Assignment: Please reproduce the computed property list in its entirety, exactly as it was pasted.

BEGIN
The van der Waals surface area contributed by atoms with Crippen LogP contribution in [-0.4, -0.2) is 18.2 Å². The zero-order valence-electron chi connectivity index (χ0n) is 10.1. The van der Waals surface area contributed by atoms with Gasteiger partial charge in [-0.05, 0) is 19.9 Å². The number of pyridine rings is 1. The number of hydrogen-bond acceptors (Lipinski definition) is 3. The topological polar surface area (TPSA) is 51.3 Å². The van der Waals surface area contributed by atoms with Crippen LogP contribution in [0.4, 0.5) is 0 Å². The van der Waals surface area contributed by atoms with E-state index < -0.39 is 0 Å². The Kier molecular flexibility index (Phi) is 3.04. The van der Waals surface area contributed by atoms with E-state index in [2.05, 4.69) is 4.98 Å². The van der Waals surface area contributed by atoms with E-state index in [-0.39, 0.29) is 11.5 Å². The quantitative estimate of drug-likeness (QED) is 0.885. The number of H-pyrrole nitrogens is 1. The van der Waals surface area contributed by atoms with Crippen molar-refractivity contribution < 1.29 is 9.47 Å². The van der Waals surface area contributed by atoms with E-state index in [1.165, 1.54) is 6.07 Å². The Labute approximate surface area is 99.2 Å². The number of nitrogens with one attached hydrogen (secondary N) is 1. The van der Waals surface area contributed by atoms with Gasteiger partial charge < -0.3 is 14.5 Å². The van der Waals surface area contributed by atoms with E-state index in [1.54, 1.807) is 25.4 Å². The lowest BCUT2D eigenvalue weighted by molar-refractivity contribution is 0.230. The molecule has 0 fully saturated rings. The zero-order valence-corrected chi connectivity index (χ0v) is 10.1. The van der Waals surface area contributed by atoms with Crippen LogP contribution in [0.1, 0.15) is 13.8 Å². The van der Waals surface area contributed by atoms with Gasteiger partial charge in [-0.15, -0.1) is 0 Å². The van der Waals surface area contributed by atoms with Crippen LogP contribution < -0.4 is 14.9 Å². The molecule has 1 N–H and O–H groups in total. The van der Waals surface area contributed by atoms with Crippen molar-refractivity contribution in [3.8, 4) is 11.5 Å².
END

The van der Waals surface area contributed by atoms with Crippen LogP contribution in [-0.4, -0.2) is 18.2 Å². The zero-order valence-electron chi connectivity index (χ0n) is 10.1. The van der Waals surface area contributed by atoms with Gasteiger partial charge in [-0.05, 0) is 19.9 Å². The number of pyridine rings is 1. The number of hydrogen-bond acceptors (Lipinski definition) is 3. The topological polar surface area (TPSA) is 51.3 Å². The van der Waals surface area contributed by atoms with Crippen LogP contribution in [0.4, 0.5) is 0 Å². The van der Waals surface area contributed by atoms with E-state index < -0.39 is 0 Å². The Kier molecular flexibility index (Phi) is 3.04. The van der Waals surface area contributed by atoms with E-state index in [2.05, 4.69) is 4.98 Å². The van der Waals surface area contributed by atoms with E-state index in [-0.39, 0.29) is 11.5 Å². The quantitative estimate of drug-likeness (QED) is 0.885. The number of H-pyrrole nitrogens is 1. The van der Waals surface area contributed by atoms with Crippen molar-refractivity contribution < 1.29 is 9.47 Å². The van der Waals surface area contributed by atoms with E-state index in [1.165, 1.54) is 6.07 Å². The Labute approximate surface area is 99.2 Å². The number of nitrogens with one attached hydrogen (secondary N) is 1. The van der Waals surface area contributed by atoms with Gasteiger partial charge < -0.3 is 14.5 Å². The van der Waals surface area contributed by atoms with E-state index in [1.54, 1.807) is 25.4 Å². The lowest BCUT2D eigenvalue weighted by molar-refractivity contribution is 0.230. The molecule has 0 fully saturated rings. The zero-order valence-corrected chi connectivity index (χ0v) is 10.1. The van der Waals surface area contributed by atoms with Crippen LogP contribution in [0.1, 0.15) is 13.8 Å². The van der Waals surface area contributed by atoms with Gasteiger partial charge in [-0.15, -0.1) is 0 Å². The van der Waals surface area contributed by atoms with Crippen LogP contribution < -0.4 is 14.9 Å². The molecule has 1 N–H and O–H groups in total. The van der Waals surface area contributed by atoms with Crippen molar-refractivity contribution in [3.8, 4) is 11.5 Å².